Well said. This is why I am glad I became a CNA first. I've had so many nurses more than willing to help me with CNA tasks…I've also had some nurses who wouldn't dare help and if the patient wanted cold water, they would call me. This has taught me to thank EVERY individual for their help, you don't realize how much of a help they are until you don't have them anymore. (Volunteers to help walk patients out of the hospital when you are super busy, radiology tech that transfers each patient to and from an exam, dietary whom bring the patients dinners to the unit..I couldn't imagine having to go to the cafeteria to pick up everyone's dinner).

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    Quote from xoemmylouox
    This is great information. Unfortunately I was one of those who did not fully understand the importance of this. Not to mention I was misled by the staff at said school. I am planning to futher my education and am running into roadblocks. My advice to everyone is to know what you are getting yourself into.
    I also do/did not understand the importance of this. However, can someone please help clarify. My school (ADN) is ACEN accredited, but provisionally approved by my state's board of nursing being that they changed from a diploma program to a associate's program not long ago(maybe 1 or 2 years). After reading the thread, i'm still a little confused. The school is also getting federal financial aid.

    Thanks in advanced for the help and clarification. I'm glad someone started a thread on this to make students more aware.

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    I started off at a LTC facility for one year. A job then came open at my local hospital and I have now been working there for a year. LTC isn't your only option. You have doctor's office(although they are very hard to get in my area), home health, private sitting, hospitals, and I'm sure there are more options out there.

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    If it is going to be too much of a struggle, I would stay with the current job. Because, nursing school and working is probably going to be hard enough and to add the stress of being able to pay bills will be even harder. I've known great nurses that were not CNAs and i've known great nurses that started as a CNA. When it comes to employers hiring i'm only assuming they will choose a nurse that had nursing experience, but everywhere is different.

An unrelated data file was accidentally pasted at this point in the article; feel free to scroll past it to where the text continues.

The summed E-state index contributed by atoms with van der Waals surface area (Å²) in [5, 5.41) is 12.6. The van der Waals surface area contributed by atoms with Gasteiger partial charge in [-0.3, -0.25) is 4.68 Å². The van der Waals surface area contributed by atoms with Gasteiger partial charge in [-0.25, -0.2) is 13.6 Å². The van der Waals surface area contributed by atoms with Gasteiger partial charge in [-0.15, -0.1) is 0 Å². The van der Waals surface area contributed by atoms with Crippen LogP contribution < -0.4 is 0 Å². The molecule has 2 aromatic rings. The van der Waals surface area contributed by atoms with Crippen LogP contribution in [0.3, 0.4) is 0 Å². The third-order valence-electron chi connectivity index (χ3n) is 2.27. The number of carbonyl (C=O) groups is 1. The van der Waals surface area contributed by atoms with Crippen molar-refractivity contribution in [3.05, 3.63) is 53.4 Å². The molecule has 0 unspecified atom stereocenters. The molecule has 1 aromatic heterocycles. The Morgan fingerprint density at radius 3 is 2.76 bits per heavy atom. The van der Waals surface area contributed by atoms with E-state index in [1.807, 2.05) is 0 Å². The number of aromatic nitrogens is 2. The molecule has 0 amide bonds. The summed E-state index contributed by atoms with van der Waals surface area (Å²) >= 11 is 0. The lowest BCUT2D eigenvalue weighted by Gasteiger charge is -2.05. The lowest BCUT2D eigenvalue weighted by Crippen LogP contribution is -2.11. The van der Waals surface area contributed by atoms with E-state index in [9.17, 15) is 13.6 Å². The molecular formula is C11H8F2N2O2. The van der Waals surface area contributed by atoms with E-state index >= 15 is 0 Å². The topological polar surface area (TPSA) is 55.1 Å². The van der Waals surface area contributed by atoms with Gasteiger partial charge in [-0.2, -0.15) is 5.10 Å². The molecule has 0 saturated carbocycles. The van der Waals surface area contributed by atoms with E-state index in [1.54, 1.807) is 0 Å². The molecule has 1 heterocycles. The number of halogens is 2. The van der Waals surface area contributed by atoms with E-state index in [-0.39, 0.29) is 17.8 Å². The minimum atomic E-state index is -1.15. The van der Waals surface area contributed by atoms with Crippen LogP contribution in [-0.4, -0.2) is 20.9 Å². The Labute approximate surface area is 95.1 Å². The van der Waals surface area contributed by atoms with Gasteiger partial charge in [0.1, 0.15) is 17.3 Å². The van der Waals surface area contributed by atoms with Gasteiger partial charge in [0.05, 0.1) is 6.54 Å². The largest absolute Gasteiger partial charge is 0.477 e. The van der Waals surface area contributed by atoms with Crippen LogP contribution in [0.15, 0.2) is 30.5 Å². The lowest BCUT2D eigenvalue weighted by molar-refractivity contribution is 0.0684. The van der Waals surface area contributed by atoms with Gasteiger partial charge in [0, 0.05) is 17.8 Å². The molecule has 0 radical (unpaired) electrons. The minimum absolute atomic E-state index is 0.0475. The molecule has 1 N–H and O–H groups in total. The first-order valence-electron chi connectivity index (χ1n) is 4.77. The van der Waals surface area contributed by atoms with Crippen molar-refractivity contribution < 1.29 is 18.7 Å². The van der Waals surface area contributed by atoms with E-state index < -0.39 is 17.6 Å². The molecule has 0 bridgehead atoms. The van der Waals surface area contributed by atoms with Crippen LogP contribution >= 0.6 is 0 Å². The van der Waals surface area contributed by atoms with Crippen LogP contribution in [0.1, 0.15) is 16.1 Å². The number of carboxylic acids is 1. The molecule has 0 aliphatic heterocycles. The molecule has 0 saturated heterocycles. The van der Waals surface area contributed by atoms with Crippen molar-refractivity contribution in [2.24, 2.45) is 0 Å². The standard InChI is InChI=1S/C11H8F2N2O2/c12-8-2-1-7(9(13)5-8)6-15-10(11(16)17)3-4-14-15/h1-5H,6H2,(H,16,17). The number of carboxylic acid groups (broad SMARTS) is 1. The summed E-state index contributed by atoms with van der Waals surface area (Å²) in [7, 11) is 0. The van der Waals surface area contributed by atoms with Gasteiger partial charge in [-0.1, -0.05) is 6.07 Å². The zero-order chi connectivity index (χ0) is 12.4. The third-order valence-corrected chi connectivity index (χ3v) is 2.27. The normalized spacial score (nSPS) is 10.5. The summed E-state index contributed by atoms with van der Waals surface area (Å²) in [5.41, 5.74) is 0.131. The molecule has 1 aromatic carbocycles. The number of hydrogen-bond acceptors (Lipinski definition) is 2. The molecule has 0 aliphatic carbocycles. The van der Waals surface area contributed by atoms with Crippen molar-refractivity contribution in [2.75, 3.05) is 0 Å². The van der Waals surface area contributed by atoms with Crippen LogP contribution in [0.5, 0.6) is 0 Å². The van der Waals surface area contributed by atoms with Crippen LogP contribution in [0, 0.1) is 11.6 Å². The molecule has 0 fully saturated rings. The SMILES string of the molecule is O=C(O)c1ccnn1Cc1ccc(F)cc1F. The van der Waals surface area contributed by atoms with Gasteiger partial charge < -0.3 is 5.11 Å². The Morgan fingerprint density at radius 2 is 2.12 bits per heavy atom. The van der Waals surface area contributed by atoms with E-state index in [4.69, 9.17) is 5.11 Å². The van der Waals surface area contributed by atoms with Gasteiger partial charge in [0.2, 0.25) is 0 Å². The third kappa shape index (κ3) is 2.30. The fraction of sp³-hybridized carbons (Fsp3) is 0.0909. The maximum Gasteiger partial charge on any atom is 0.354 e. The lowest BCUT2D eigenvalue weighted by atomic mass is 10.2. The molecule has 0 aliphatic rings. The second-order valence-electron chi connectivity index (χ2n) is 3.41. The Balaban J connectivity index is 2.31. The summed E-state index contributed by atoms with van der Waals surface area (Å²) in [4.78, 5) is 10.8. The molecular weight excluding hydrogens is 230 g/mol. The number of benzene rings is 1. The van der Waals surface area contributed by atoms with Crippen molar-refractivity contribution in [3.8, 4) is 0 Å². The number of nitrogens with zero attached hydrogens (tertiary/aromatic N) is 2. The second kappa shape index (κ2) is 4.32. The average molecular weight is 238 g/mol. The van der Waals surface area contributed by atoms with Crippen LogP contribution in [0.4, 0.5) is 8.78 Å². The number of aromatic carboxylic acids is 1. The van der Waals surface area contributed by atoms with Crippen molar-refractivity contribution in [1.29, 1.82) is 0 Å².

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    Quote from RyanCarolinaBoy
    This is what I think. I think too many people care waaay to much about other peoples jobs to mind their own. If the guard wants to sleep n lose his job that's his business. I'm gonna do my job and get out of the room. And yes I used to work in a hospital that got a LOT of prisoners. Sometimes the guards napped. Big deal. I was there to be a nurse not the guards mama. Geez...people and the moral high horse go to far sometimes.
    Yeah, and if I didn't care like jadelpn said if this was say a murder because, usually we do not find out why they are there. If he has say, life in prison what is stopping him from taking control over the hospital, especially since none of our inmates are handcuffed (most come in with chest pains)? Then I would look like a fool for not saying anything.

    KelRN-I completely agree and it wouldn't have been as bad or I would not have gotten frustrated if, one was awake and the other was sleeping. But, with both of them sleeping and I got at least one sleeping twice made me furious.

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    Not_A_Hat_Person likes this.

    Quote from Fiona59
    The COs that come to guard in my facility are all on OT. They arrive in pairs with DVD players and camp out for the night with their lunchboxes. They've always been alert when I've gone into a room.

    My question is how did you know what your prisoner was in for? We aren't told. They just arrive. One we did know what he was in for because he was notorious in our region.
    Yeah, we don't know either (and I like it that away). However, he came from a place that houses only sex offenders.